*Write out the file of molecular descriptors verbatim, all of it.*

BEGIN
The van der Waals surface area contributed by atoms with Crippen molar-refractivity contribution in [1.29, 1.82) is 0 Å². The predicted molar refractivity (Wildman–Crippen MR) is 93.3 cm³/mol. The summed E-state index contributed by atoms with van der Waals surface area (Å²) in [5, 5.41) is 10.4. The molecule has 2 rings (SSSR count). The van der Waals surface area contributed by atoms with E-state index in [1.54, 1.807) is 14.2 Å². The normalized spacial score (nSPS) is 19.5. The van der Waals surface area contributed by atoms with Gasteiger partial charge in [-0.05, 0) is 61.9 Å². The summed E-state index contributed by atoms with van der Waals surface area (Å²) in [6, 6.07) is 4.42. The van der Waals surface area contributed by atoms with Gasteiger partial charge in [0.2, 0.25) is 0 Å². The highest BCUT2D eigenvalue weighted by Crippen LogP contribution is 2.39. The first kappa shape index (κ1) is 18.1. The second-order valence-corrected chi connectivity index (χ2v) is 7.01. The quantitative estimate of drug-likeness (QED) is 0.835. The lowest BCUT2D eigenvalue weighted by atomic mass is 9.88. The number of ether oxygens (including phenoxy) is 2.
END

The van der Waals surface area contributed by atoms with Crippen molar-refractivity contribution in [1.29, 1.82) is 0 Å². The predicted molar refractivity (Wildman–Crippen MR) is 93.3 cm³/mol. The summed E-state index contributed by atoms with van der Waals surface area (Å²) in [5, 5.41) is 10.4. The molecule has 2 rings (SSSR count). The van der Waals surface area contributed by atoms with E-state index in [1.54, 1.807) is 14.2 Å². The normalized spacial score (nSPS) is 19.5. The van der Waals surface area contributed by atoms with Gasteiger partial charge in [-0.05, 0) is 61.9 Å². The summed E-state index contributed by atoms with van der Waals surface area (Å²) in [6, 6.07) is 4.42. The van der Waals surface area contributed by atoms with Gasteiger partial charge in [0.2, 0.25) is 0 Å². The highest BCUT2D eigenvalue weighted by Crippen LogP contribution is 2.39. The first kappa shape index (κ1) is 18.1. The second-order valence-corrected chi connectivity index (χ2v) is 7.01. The quantitative estimate of drug-likeness (QED) is 0.835. The lowest BCUT2D eigenvalue weighted by atomic mass is 9.88. The number of ether oxygens (including phenoxy) is 2.